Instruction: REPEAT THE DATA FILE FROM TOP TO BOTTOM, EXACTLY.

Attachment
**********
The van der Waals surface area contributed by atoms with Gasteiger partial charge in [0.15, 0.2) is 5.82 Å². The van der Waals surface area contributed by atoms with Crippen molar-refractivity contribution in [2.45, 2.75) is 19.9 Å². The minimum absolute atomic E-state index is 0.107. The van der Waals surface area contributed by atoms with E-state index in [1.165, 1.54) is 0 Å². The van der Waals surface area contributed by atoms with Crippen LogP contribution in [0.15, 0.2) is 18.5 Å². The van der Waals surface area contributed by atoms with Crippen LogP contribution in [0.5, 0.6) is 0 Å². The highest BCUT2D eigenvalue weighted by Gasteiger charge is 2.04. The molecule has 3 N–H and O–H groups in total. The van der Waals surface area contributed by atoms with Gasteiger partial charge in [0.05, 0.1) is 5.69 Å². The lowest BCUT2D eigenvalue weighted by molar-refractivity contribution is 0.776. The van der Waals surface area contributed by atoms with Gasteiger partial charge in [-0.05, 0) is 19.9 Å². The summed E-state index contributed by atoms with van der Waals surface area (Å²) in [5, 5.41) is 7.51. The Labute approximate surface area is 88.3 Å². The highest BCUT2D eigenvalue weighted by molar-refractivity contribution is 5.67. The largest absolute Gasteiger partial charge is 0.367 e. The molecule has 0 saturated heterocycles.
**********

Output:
The van der Waals surface area contributed by atoms with Gasteiger partial charge in [0.15, 0.2) is 5.82 Å². The van der Waals surface area contributed by atoms with Crippen molar-refractivity contribution in [2.45, 2.75) is 19.9 Å². The minimum absolute atomic E-state index is 0.107. The van der Waals surface area contributed by atoms with E-state index in [1.165, 1.54) is 0 Å². The van der Waals surface area contributed by atoms with Crippen LogP contribution in [0.15, 0.2) is 18.5 Å². The van der Waals surface area contributed by atoms with Crippen LogP contribution in [0.5, 0.6) is 0 Å². The highest BCUT2D eigenvalue weighted by Gasteiger charge is 2.04. The molecule has 3 N–H and O–H groups in total. The van der Waals surface area contributed by atoms with Gasteiger partial charge in [0.05, 0.1) is 5.69 Å². The lowest BCUT2D eigenvalue weighted by molar-refractivity contribution is 0.776. The van der Waals surface area contributed by atoms with Gasteiger partial charge in [-0.05, 0) is 19.9 Å². The summed E-state index contributed by atoms with van der Waals surface area (Å²) in [5, 5.41) is 7.51. The Labute approximate surface area is 88.3 Å². The highest BCUT2D eigenvalue weighted by molar-refractivity contribution is 5.67. The largest absolute Gasteiger partial charge is 0.367 e. The molecule has 0 saturated heterocycles.